The crisis in the Gulf of Mexico is threatening to poison ties between President Barack Obama and David Cameron ahead of their first meeting since the general election.
Even as it made progress in capturing more of the leaking oil, BP was forced to issue a statement underscoring its long-term financial health as it weathers devastating drops in its share value, triggered in part by relentless criticism in America, not least from President Obama.
The pressure being exerted on BP in the US is now certain to top the agenda when Mr Obama meets Mr Cameron on the fringes of a G8 and G20 summit in Ontario, Canada, on 26 June. However, the topic will take centre stage in telephone talks between the two leaders this weekend, British officials indicated. The Prime Minister and President have not spoken since Mr Obama placed a congratulatory call to Mr Cameron after the election.
That the spill could infect the "special relationship" became clear early yesterday when the Mayor of London, Boris Johnson, aired his concerns in a radio interview. "I do think there's something slightly worrying about the anti-British rhetoric that seems to be permeating from America," he said.
"It starts to become a matter of national concern if a great British company is being continually beaten up on the international airwaves."
When Mr Obama said he wanted to know whose "ass to kick" in the Gulf, it was obvious he had BP in mind. BP's shares, which ended 6.7 per cent lower in London, recovered sharply in New York yesterday, but only after plunging by 16 per cent on Wednesday amid fears that the US government was looking for ways to force BP to suspend its dividend payments to shareholders.
Traditionally, BP stock accounts for 12 to 13 per cent of dividend payouts in Britain and many retirement funds depend on it to retain value. "You attack the dividend and you are attacking millions of British pensioners," said Tom Watson, a Labour MP who plans to table a motion in the Commons supporting BP.
In Washington, officials downplayed any diplomatic flap. "I think the British people understand the frustration and anger the American people are seeing in this. It is not going to affect our relationship between the US and Britain," said PJ Crowley, a State Department spokesman. The White House spokesman, Robert Gibbs, also said he did not think the spill would affect ties, adding: "I do not. I see no reason."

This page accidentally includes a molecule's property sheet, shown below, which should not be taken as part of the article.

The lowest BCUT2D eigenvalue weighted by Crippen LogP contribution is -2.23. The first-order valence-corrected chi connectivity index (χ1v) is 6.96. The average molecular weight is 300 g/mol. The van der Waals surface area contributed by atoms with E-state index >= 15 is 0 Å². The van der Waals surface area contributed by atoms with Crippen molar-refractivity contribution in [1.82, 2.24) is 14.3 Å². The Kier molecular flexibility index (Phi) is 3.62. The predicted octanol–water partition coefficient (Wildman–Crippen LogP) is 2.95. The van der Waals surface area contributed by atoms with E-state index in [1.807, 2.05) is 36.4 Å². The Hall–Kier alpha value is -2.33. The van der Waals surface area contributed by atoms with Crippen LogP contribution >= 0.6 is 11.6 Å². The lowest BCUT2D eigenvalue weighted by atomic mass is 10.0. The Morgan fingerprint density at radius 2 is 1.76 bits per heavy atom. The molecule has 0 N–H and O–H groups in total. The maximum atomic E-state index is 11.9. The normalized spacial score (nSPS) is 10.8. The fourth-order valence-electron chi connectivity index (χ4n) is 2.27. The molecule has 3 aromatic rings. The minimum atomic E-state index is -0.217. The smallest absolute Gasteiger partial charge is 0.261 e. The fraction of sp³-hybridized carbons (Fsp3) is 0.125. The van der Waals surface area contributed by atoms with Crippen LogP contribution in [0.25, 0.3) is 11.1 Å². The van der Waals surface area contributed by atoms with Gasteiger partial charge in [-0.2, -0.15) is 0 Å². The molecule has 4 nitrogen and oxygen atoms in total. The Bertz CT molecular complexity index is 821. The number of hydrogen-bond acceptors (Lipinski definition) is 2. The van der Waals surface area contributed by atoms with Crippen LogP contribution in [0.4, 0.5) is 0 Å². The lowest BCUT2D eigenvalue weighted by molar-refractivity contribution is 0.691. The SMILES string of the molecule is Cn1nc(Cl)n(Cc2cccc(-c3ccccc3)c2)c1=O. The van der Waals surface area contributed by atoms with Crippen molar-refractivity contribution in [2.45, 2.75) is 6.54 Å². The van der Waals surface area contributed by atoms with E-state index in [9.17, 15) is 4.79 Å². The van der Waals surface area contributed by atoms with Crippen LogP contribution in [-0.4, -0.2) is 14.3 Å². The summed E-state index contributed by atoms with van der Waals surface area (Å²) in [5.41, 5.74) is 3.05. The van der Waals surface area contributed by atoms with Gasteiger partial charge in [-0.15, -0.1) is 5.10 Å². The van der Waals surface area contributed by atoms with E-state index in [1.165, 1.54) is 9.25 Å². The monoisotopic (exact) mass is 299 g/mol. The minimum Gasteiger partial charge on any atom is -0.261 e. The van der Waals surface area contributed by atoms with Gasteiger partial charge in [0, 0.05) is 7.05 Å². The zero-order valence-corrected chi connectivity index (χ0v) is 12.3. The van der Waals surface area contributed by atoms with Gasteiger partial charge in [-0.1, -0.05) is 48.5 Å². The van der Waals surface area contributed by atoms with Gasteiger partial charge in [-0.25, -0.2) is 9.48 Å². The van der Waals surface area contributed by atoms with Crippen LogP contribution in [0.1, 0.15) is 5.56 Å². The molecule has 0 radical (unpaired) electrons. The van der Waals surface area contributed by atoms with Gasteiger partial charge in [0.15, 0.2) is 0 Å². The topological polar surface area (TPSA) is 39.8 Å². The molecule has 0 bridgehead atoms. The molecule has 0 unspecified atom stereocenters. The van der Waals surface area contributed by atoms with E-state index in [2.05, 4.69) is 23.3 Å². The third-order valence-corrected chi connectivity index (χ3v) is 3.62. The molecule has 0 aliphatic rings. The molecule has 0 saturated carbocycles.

Attempting to reassure investors, BP said it was "not aware of any reason which justifies this share price movement". It said it still had "significant capacity and flexibility in dealing with the cost of responding to the incident, the environmental remediation and the payment of legitimate claims".
Yesterday, Mr Obama was due to meet families of the 11 men who died on Deepwater Horizon, the BP oil rig that exploded on 20 April. Among subjects likely to come up at the closed-door meeting were whether families had safety concerns before the blast and what BP did, or did not do, about them. It is partly because of BP's shocking safety record in the US that politicians including Mr Obama feel they can lambast it so energetically.
Mr Cameron acknowledged on his Afghanistan trip that staying out of the BP fray was no longer an option. "This is an environmental catastrophe. BP needs to do everything it can to deal with the situation and the UK Government stands ready to help," he noted. "I completely understand the US government's frustration. The most important thing is to try to mitigate the effects and get to grips with the problem. It's something I will discuss with the President when we next talk."
The US Geological Survey released new estimates for the amount of oil spewing from the bottom of the Gulf of Mexico, greatly increasingly the likely top figure to 50,000 barrels a day. That implies the scope of the damage may still be far greater than feared, and the oil now being captured is well below half of what is still leaking. BP engineers said it was still siphoning roughly 15,000 barrels a day from the ruptured well.Reuse content